Nonalcoholic fatty liver disease (NAFLD), the most common liver disorder worldwide, is epidemiologically associated with overweight, insulin resistance features and type 2 diabetes, and can progress to advanced liver fibrosis and hepatocellular carcinoma. Genetic factors play an important role in the development of NAFLD, which is a multifactorial disease. Several common naturally occurring variants modulating lipid and retinol metabolism in hepatocytes predispose to NAFLD development and progression, in particular those in PNPLA3, TM6SF2, MBOAT7, and HSD17B13. In addition, genetic variants that protect hepatic cells from oxidative stress modulate the susceptibility to progressive NAFLD. Although the molecular mechanisms linking these genetic variants with liver disease are not yet fully understood, hepatic fat has emerged as a major driver of the disease, while altered retinol metabolism and mitochondrial oxidative stress play a role in determining the development of advanced NAFLD.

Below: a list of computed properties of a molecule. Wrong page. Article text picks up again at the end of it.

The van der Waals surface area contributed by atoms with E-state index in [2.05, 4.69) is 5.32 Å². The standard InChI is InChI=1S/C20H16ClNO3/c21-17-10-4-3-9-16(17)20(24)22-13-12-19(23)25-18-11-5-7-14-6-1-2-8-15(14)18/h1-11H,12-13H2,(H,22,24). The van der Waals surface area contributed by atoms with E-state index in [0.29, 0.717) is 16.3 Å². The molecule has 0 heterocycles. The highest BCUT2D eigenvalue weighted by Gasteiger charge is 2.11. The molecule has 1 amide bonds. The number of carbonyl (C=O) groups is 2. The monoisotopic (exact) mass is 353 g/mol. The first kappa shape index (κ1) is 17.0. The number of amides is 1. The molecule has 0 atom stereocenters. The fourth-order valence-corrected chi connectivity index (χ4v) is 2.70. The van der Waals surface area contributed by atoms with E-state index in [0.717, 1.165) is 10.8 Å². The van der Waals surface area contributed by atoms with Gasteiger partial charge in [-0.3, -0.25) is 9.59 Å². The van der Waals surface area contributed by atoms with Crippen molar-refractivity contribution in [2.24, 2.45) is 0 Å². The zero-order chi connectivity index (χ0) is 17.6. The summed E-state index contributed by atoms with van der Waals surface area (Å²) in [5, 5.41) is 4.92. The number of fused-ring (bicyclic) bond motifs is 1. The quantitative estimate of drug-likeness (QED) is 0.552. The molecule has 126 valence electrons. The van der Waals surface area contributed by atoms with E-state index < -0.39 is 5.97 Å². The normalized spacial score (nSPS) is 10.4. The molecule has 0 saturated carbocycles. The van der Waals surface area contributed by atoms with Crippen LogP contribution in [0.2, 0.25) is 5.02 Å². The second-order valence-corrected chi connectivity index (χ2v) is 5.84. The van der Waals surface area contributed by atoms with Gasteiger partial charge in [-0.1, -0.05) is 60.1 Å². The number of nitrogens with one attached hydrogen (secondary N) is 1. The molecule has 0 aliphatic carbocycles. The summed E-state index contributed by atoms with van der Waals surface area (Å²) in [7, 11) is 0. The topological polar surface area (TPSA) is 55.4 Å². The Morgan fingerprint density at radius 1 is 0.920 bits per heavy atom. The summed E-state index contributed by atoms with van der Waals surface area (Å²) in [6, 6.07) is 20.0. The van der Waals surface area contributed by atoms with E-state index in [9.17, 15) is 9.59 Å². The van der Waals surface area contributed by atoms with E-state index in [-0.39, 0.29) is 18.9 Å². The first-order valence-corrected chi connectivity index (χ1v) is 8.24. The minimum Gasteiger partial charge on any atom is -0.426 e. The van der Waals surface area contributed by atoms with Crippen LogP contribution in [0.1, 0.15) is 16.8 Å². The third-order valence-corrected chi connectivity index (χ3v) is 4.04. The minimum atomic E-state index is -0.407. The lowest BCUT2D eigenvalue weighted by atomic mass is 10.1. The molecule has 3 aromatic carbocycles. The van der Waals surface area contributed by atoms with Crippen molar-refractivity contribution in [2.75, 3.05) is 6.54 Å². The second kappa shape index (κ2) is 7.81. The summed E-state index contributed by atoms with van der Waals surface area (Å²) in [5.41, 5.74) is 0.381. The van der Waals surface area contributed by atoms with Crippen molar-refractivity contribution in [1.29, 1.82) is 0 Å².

|Journal||International Journal of Environmental Research and Public Health|
|Publication status||Published - Aug 1 2019|
- hepatocellular carcinoma
- nonalcoholic fatty liver disease
- oxidative stress.
ASJC Scopus subject areas
- Public Health, Environmental and Occupational Health
- Health, Toxicology and Mutagenesis